a while ago i attended a day-long retreat with Donald Rothberg on working with judgments. by “judgments” i don’t mean discernment, or objective observation, but observations charged with anxiety, or derision towards others.
since then i’ve been exploring judgments deeply – their causes, how they feel in the body, to what emotional and mental processes they’re related, and how to deal with them. i thought that information might be useful to some people so i decided to post my thoughts here. hope it’s helpful.
so i started with a bunch of questions i wrote down in the workshop:
- what is “making a fool of oneself” and why do we fear it?
- how do we deal with the past?
- how do we deal with “fault” when the fault is our own?
- what does derision feel like? what is derision?
- what is “being annoyed?”
- how do we deal with shame?
- why do we fear anger and the judgment of others?
all these questions i have since found (at least in myself) relate to “anger” and fear of it. other people might think of judgment in other terms. so why is anger so scary and how does it relate to judgment?
“making a fool of oneself,” being “at fault,” feeling shame, being the subject of others’ judgment or derision or annoyance, and having a sense of a heavy or unprocessed past can all tell us that we’ve fucked up essentially…from the perspective of at least one other person. and maybe we have. that we have in some capacity hurt others. it could be quite obvious, like if we betray another’s trust. or it could be in some abstract way – like, for example, if i’m wearing an ugly hat one day, and others’ judge me negatively for this, they might see themselves as in some way superior to me by societal standards, as “good” people, or people who have knowledge or try hard or “care” about the face they put forward, whereas i do not care, don’t try hard etc. such “good” people are likely to value if not “care” about being other things, like being beneficent. when i feel shame it’s threatening, because i buy into the spectrum of “badness” that society offers up. buying into this spectrum is buying into the paradigm that if i’m capable of one bad thing i’m capable of all bad things, and thus not a “good” person. at least in me, this sort of thinking can make the mind go crazy with ways to avoid being the subject of derision, and this thinking is what i’d call perfectionism.
we all have solutions to fear of anger in ourselves and in others. my solution has been perfectionism. another solution is to be a “nice” person, someone who aims to be a person others do not fear, because they want to avoid being in a situation in which they have to FEAR OTHERS. example: a nice person avoids creating boundaries because they are afraid of having to experience others creating boundaries with them.
what does it feel like to be angry and why is it so uncomfortable? i’ve thought a lot about this and made a point of observing anger in myself, especially little blips of it since it’s easier to observe that way. qualitatively, i’ve found anger to be the same thing as hatred. anger, i think, is the same thing as hatred. it is the building block of hatred. who says hatred cannot be fleeting? i’d say that anger IS judgment IS hatred. and it’s scary when we feel it in ourselves or when we are the subject of it, because it could mean that we are deserving of hatred. so that got me thinking…is anyone deserving of hatred? if we buy into the societal paradigm of goodness and badness, the answer is yes, but i’m starting to believe that the answer can be no.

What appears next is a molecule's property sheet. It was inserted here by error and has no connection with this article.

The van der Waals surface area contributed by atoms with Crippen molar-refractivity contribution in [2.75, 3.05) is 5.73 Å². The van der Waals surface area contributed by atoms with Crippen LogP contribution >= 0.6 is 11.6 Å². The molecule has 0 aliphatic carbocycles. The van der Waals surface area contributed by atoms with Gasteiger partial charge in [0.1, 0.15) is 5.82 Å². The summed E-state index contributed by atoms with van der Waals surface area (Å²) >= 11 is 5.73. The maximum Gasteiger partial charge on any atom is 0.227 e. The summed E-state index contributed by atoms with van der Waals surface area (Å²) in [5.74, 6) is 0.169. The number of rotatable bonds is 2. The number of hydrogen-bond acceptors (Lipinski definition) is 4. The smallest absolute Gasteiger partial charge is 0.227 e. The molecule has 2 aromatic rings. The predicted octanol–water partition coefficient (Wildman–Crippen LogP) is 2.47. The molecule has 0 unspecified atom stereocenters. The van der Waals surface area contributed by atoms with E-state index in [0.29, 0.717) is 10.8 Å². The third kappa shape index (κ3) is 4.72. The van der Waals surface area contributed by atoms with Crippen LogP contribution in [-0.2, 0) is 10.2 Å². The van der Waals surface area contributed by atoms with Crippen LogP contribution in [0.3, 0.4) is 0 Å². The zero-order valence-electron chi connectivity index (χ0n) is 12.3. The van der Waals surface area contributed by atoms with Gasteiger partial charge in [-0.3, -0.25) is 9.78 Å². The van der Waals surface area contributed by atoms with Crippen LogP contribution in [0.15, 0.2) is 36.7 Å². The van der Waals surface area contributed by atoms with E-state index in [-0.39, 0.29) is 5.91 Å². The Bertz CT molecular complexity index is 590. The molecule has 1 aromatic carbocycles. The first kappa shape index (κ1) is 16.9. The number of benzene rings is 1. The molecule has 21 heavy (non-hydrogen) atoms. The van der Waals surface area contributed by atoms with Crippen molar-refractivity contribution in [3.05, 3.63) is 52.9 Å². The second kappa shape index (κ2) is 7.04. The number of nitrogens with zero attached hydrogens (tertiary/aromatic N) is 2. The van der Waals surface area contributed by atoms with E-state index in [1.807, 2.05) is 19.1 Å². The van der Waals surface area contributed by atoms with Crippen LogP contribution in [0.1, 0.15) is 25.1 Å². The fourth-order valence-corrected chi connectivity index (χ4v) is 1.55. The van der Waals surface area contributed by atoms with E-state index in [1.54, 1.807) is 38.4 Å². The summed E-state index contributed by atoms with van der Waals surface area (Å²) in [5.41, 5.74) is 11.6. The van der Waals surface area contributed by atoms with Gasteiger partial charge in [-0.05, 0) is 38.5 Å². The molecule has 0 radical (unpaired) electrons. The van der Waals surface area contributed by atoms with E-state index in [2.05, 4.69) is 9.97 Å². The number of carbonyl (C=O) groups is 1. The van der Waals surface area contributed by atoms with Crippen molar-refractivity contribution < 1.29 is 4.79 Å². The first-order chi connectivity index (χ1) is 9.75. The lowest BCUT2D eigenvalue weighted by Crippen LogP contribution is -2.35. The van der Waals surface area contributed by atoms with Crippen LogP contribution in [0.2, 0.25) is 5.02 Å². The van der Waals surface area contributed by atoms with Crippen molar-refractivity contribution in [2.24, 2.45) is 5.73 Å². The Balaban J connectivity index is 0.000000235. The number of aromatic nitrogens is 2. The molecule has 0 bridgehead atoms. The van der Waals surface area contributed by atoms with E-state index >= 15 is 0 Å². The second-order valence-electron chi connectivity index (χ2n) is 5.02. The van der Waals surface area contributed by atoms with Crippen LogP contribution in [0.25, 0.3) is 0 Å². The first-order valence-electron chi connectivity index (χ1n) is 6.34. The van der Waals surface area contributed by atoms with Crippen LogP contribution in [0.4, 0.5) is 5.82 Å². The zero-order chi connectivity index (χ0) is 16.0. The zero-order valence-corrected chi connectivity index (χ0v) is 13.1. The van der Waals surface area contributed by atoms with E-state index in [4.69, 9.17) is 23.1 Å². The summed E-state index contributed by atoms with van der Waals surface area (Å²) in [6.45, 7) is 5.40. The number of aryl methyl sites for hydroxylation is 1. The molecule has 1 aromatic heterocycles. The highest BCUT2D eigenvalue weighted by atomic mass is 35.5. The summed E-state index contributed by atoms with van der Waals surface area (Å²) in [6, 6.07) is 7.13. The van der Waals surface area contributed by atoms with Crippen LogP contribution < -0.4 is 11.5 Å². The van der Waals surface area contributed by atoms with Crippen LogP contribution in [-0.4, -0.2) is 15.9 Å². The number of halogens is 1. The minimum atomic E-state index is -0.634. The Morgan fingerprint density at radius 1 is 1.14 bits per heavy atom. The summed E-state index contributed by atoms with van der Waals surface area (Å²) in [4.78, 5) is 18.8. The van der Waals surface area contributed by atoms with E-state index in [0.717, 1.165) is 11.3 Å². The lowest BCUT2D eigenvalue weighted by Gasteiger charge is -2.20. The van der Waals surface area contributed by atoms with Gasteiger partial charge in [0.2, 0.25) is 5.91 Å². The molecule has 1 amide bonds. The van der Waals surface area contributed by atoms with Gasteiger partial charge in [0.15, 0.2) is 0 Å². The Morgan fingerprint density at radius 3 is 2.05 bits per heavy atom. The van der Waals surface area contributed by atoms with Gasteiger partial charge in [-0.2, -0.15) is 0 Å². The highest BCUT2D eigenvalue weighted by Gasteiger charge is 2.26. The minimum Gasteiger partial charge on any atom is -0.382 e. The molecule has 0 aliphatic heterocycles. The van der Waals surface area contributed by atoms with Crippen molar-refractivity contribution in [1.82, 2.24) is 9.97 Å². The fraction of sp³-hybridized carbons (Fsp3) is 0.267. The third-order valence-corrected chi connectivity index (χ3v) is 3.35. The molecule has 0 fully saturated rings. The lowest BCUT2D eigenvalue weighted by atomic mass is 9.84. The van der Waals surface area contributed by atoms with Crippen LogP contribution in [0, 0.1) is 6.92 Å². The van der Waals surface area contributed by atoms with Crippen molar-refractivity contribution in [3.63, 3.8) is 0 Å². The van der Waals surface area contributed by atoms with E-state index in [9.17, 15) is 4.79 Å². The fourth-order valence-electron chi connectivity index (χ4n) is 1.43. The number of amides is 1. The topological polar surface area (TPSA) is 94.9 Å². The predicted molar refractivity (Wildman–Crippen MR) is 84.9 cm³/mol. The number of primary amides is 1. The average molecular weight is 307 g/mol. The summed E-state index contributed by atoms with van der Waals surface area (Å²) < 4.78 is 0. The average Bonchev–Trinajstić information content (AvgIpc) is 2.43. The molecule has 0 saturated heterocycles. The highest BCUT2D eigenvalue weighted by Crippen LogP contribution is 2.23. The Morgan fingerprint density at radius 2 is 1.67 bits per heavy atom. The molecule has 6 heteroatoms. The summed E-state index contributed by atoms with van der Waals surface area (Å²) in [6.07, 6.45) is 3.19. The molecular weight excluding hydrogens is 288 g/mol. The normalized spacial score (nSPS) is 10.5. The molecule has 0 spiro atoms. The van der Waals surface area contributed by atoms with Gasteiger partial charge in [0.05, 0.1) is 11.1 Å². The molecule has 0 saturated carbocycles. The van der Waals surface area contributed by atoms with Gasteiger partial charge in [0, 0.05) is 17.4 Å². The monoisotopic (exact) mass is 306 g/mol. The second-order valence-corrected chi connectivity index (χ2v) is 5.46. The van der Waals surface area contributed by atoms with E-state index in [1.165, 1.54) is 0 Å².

what happens when NO ONE IS ANGRY EVER? i’m not referring to “righteous anger” which i think is something different entirely, because righteous anger can still have love and respect in it. i’m talking about unbridled hatred. what if we never had to fear that we are innately bad and evil according to society’s measures? perhaps we have done objectively bad things to others, but we have to be able to atone and move forward productively and in good faith. conversely, if we have been hurt, it can be painful to hold onto anger because in so doing we hold onto the paradigm that will lead us ultimately to judge ourselves harshly.
that’s why metta (also called lovingkindness meditation) works for dealing with judgments. it shifts our instinctual tendencies away from societally-ingrained judgments/hatred to love, and compassionate consideration of ourselves and others.
i have experienced this shift. while i was doing metta in a sangha one time, someone made an innocuous noise. and i felt where the judgment in me should or could have been, but it wasn’t there. i only felt it pass through me. and i felt a little good-natured laugh inside, like “woops, that’s a bit embarrassing huh?”. but i felt no derision. i think it’s analogous to drinking water when you have the hiccups; you can feel where the spasm should/could have been, but something is there instead.
another way of dealing with judgments is to “sit with” the discomfort/fear/anxiety that arises with them. one day recently i came to the conclusion that it’s a perfectionist tendency to want nothing to hurt. if judgments are going to exist and they’re going to hurt, might as well just accept that, not fight the judgments, walk into them anyway. “face the music” so to speak. i don’t have to be “prepared” necessarily, what i’d call “braced against” the scary thing, in order to face the scary thing. in fact, being numb pretty much sucks.